I picked the complex view of the entrance hall with pillars and interesting wooden floor.
The view I started with was from the stairs, looking down, so that the walls made a W shape in the picture.
This is the first sketch. There was light coming from the window in the door to the right, and from behind the pillar. I had to do a lot of rubbing out and ended up with the light areas being in all the wrong places.
I didn't quite believe that the walls leaned out as much as they did and I felt the need to draw in the corner although in real life it was only visible by the change in tone from one wall to the other.
Looking at this again it's amazing how I disregarded the much deeper tone of the floor. I didn't concentrate so much on the tone for this one and it shows in the whole thing looking a bit bare and flat. There's something 1950s about it too, which isn't really how it feels to be there. What do I mean? Something about it being constructed rather than felt. No atmosphere. (Nothing against 1950s styles just the way I think of this in my head).
This one's from below, me practically lying on the floor. A bit of a difficult position to draw from. It ended up being mostly about the objects rather than the architecture. I don't know if that's wrong, exactly, but it seemed to me that it would be more useful from the point of view of learning to draw, for me to do one with more angles and light variations to it.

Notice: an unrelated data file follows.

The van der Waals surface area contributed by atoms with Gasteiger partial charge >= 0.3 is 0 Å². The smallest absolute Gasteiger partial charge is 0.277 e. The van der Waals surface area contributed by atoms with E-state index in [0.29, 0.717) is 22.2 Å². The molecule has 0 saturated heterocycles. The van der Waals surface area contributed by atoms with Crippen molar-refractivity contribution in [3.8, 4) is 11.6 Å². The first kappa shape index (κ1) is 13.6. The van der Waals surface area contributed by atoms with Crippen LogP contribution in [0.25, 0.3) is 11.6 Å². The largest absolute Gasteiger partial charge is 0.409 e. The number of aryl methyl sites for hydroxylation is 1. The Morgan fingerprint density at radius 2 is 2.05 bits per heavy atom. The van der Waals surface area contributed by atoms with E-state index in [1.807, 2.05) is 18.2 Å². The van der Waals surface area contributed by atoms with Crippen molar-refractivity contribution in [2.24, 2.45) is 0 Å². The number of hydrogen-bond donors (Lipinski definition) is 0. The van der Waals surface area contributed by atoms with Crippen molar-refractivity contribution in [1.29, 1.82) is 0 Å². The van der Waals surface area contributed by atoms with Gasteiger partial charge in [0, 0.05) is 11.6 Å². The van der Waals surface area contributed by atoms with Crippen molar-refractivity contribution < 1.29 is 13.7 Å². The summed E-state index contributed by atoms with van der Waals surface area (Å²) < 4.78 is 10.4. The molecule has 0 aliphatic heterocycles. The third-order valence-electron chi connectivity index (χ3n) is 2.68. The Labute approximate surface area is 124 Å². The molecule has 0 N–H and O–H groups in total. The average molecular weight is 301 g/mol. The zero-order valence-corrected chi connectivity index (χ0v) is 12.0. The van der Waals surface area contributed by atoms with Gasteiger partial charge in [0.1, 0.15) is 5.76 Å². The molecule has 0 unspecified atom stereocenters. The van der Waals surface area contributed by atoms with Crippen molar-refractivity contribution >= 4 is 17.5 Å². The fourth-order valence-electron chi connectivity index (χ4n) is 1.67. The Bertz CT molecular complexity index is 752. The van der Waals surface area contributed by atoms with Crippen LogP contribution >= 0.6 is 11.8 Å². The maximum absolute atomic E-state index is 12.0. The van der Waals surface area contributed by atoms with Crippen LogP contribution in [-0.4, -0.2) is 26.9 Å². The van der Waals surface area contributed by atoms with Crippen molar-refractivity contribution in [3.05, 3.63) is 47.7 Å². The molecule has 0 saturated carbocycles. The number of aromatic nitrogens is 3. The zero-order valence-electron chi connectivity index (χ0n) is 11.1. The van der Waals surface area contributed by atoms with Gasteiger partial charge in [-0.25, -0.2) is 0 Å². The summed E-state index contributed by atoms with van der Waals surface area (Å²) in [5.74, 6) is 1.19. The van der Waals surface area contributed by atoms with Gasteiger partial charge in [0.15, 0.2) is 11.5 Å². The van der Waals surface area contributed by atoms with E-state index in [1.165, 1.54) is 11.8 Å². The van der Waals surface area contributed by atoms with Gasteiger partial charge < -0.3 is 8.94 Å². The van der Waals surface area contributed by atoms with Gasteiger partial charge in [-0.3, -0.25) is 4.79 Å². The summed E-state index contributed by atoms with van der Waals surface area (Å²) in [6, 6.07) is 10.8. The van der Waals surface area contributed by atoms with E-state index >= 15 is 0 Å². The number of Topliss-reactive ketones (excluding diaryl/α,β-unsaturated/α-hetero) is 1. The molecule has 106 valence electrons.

It is a nice composition though, with the focus on the objects but lots of interest elsewhere too, and the unusual perspective makes it more interesting.
Finally, I tried a more straight-on view, which meant that I couldn't get as much distance from it, and therefore ended up with a smaller area in the picture again.
Of these four sketches, I picked the first one to repeat for the tonal study, but using the paper in landscape to emphasise the W and focus a bit more on the lovely dark wood floor.